Setting the default port for ssh and sftp
There are many reasons to change the default port for ssh from 22 to something else. If you're running sshd (the ssh server), you've undoubtedly seen the long lists of junk in the logs created by script kiddies (also known as "really stupid people") who try to log in using common passwords like '12345' and 'password.' These attacks are more annoying than dangerous, because all they do is clog up the system logs. Often, small sites find it's easier just to change the port number than to deal with it.
Another reason is that in many organizations, the IT department is run by Windows people who have never heard of Secure Shell. These guys tend to know little or nothing about security—their idea of a firewall is a $10,000 box that blocks every port except 80, 25, and 443. Sometimes, if they're particularly clueful, they will also leave 53 open. The CEO, who only uses email and a Web browser, doesn't complain. So as far as IT is concerned, that makes it correct.
So you may need to change the default port. In Openssh, it can be done on the command line (or, for programs like Putty, in the menus), but it's easier to set a system-wide default to set the appropriate port for each server. That eliminates the need to explain to your users why they have to remember a different port number for each server. If you make it too complicated, they're liable to give up and switch to telnet instead. You don't want that.
Find which config file you need to edit. Usually it's in
/etc/ssh, but I've also seen it in many other random places, depending on how sshd was compiled. I've even seen systems that had two or three different sshd_config files in different places. Editing the wrong one would be an exercise in frustration.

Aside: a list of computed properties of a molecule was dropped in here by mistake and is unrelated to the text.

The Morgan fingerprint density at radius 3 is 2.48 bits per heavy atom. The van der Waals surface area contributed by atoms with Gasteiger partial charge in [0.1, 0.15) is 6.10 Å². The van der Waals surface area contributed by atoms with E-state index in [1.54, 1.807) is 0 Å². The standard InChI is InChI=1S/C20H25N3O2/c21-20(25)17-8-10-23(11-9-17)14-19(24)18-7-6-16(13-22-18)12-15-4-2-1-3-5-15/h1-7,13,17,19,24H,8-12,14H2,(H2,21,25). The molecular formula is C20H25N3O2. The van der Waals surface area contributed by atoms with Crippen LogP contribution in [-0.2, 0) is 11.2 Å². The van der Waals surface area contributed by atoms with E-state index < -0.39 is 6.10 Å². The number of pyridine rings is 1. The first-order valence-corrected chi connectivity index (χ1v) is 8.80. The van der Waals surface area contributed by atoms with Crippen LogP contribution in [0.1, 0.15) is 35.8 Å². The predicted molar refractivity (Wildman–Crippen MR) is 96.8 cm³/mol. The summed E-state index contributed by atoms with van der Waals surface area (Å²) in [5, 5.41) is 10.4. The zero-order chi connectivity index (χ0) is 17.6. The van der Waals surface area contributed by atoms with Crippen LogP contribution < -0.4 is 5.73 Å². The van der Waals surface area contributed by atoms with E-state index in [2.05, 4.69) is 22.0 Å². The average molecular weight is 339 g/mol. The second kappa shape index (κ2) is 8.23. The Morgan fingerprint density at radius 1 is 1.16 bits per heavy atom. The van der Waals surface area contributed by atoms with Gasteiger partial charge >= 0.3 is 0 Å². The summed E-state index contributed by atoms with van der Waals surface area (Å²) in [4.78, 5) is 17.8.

strings /usr/sbin/sshd | grep sshd_config
Edit the sshd_config file, and add the port numbers you want to listen on,
one on each line, like this:
cd /etc/init.dIt's safe to re-start sshd even while you're logged in over sshd. Of course, if you killed sshd first you'd be logged out. A sensible precaution if you're just starting out would be to start up telnetd, just in case.
Find which config file you need to edit. It's not always in
strings /usr/bin/ssh | grep ssh_config
Edit the ssh_config file, and add a section for each server, like this:
Set the permissions of the path to ssh_config. The user must have execute
permission for each directory in the path, and the ssh_config file must be
world-readable. Otherwise, the port assignments will only work for root.
chmod a+x /etc/ssh
chmod a+r /etc/ssh/ssh_config
- There is no need to re-start sshd.